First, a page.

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Winter’s Conifers

Picture of WESTON WHOLESALE BLOG

WESTON WHOLESALE BLOG

During New England’s winters, the evergreen trees tend to be most prominent in the natural landscape and around our homes. Horticulturists refer to the needled (or narrow-leaf) evergreens like pine, spruce, yew and juniper as “conifers”, the term derived from the Latin name for “cone-bearing”; all conifers have cones rather than seeds for their reproductive structures.

Groves of conifers in the forest form dense and dark canopies, providing shade and shelter from buffering winds. And even though they are fully-clothed with foliage, the branches of large coniferous trees like pines and spruces flex to hold and shed snow without breaking, except in the most extreme conditions. Many older specimens develop uniquely artistic shapes as they mature.

But not all conifers grow to the size and stature of forest trees. Availability of a wide range of sizes, shapes, colors and growth habits makes the conifers one of the most versatile groups of plants for home gardens. Foliage textures vary from sharp to soft and fluffy. Some miniature conifers grow to less than a foot high or wide in 10 years. Others have weeping, spreading or very narrow columnar growth habits that make them well suited to special locations in the garden. Some have variegated foliage for added appeal. And the array of foliage colors is very broad – from all shades of green and intense blue to yellow, orange and even purple, depending upon the time of year.

Because they retain their foliage all year, conifers create a structure or focal-point around which other plants and landscape features can be better viewed – the “backbone” of the garden. Many species, varieties and cultivars are available on the market to suit most any size garden and climate. Slower growing types require little or no maintenance once established. Faster growing conifers are particularly valuable where immediate effect is needed; they help create year-round screening of less desirable views and are wonderful windbreaks. Some types can be pruned and trained to become living sculptures.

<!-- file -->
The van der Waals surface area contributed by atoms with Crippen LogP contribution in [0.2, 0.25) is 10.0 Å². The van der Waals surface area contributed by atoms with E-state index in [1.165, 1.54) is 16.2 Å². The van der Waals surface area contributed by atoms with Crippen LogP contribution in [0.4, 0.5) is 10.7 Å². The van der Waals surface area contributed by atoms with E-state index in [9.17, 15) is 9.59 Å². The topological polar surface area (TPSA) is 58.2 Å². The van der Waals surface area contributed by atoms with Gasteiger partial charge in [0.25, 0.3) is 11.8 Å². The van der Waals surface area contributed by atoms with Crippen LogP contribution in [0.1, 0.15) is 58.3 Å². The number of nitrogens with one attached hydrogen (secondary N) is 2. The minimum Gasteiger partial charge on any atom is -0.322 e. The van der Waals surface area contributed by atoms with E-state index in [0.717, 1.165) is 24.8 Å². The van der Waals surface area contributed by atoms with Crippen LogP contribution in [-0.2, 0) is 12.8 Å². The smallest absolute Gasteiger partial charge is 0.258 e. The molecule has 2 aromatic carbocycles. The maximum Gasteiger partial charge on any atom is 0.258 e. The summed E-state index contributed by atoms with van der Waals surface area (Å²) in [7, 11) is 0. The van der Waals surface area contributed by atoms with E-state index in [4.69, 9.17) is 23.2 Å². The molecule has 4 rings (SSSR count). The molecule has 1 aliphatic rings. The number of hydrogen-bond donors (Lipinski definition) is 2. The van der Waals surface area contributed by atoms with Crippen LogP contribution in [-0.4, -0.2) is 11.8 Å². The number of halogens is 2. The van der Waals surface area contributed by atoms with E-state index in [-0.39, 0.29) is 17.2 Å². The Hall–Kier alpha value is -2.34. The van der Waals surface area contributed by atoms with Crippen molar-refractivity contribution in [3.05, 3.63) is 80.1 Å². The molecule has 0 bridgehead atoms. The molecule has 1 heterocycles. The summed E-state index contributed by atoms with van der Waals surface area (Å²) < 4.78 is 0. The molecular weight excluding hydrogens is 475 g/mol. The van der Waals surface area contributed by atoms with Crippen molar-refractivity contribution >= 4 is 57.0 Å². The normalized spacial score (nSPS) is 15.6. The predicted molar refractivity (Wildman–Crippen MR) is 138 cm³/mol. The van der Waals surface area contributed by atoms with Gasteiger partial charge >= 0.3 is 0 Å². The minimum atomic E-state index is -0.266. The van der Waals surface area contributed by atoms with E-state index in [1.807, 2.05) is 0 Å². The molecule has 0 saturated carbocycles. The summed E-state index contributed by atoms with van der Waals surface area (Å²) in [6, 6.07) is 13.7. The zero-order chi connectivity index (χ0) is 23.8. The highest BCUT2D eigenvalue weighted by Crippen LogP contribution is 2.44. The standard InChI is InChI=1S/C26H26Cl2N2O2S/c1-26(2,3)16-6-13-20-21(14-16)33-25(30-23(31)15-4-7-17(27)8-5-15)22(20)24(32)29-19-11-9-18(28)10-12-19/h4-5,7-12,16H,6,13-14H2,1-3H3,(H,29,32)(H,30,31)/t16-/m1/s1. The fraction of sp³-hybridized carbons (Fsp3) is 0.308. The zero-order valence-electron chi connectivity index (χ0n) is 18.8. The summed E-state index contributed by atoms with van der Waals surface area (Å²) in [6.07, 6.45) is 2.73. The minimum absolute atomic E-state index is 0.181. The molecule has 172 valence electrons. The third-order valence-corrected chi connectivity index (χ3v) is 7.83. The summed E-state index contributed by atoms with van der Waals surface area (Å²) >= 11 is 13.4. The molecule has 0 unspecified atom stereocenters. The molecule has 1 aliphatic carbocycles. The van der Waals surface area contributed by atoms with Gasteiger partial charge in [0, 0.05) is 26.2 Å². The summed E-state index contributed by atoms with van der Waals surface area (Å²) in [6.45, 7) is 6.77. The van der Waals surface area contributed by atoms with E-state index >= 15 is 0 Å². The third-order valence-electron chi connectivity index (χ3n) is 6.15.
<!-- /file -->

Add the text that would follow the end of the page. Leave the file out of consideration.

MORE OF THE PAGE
The American Conifer Society (http://www.conifersociety.org/) is active throughout the USA, offering opportunities for learning detailed information about the plants and how to grow them. Members tend to be “regular” people who have careers outside horticulture but have a passion for conifers; they are enthusiastic about sharing their knowledge and experiences with other members in the Conifer Society newsletters, regional conferences and exclusive tours of unique gardens often unavailable to others.

Every year new cultivars become available as nurseries and individual collectors discover them. Many nurseries specialize in conifers, and online availability is becoming more common. Conifers should be a component of every garden, even if only for visual enjoyment during the long and often bleak New England winters.

Wayne Mezitt is a 3rd generation nurseryman, a Massachusetts Certified Horticulturist, now chairman of Weston Nurseries of Hopkinton, Chelmsford & Hingham MA, and owner of “Hort-Sense”, a horticultural advisory business. He currently serves in various capacities on several horticulturally-related organizations, including the Massachusetts Horticultural Society at The Gardens at Elm Bank in Wellesley MA, and chairman for the Massachusetts Invasive Plant Advisory Group (MIPAG).

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